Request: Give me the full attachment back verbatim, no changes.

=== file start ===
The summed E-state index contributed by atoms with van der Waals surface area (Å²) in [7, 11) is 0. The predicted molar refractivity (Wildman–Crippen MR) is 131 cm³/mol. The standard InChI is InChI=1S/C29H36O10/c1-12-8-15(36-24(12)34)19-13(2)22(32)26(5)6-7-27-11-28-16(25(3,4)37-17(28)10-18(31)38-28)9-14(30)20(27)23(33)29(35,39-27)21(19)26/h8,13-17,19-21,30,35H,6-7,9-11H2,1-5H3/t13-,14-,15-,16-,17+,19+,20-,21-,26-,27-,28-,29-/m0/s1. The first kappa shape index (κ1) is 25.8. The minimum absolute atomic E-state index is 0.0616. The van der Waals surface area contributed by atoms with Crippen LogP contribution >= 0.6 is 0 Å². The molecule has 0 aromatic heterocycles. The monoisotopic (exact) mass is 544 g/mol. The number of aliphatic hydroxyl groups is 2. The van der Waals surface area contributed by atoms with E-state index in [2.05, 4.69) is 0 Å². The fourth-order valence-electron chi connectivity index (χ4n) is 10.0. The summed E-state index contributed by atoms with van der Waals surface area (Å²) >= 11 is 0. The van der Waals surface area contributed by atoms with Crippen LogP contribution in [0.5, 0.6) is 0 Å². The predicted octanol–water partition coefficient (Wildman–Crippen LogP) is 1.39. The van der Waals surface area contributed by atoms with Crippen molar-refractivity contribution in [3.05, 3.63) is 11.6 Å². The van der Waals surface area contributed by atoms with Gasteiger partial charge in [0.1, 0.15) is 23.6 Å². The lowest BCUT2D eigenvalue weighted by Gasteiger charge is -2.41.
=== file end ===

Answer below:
The summed E-state index contributed by atoms with van der Waals surface area (Å²) in [7, 11) is 0. The predicted molar refractivity (Wildman–Crippen MR) is 131 cm³/mol. The standard InChI is InChI=1S/C29H36O10/c1-12-8-15(36-24(12)34)19-13(2)22(32)26(5)6-7-27-11-28-16(25(3,4)37-17(28)10-18(31)38-28)9-14(30)20(27)23(33)29(35,39-27)21(19)26/h8,13-17,19-21,30,35H,6-7,9-11H2,1-5H3/t13-,14-,15-,16-,17+,19+,20-,21-,26-,27-,28-,29-/m0/s1. The first kappa shape index (κ1) is 25.8. The minimum absolute atomic E-state index is 0.0616. The van der Waals surface area contributed by atoms with Crippen LogP contribution >= 0.6 is 0 Å². The molecule has 0 aromatic heterocycles. The monoisotopic (exact) mass is 544 g/mol. The number of aliphatic hydroxyl groups is 2. The van der Waals surface area contributed by atoms with E-state index in [2.05, 4.69) is 0 Å². The fourth-order valence-electron chi connectivity index (χ4n) is 10.0. The summed E-state index contributed by atoms with van der Waals surface area (Å²) >= 11 is 0. The van der Waals surface area contributed by atoms with Crippen LogP contribution in [0.5, 0.6) is 0 Å². The predicted octanol–water partition coefficient (Wildman–Crippen LogP) is 1.39. The van der Waals surface area contributed by atoms with Crippen molar-refractivity contribution in [3.05, 3.63) is 11.6 Å². The van der Waals surface area contributed by atoms with Gasteiger partial charge in [0.1, 0.15) is 23.6 Å². The lowest BCUT2D eigenvalue weighted by Gasteiger charge is -2.41.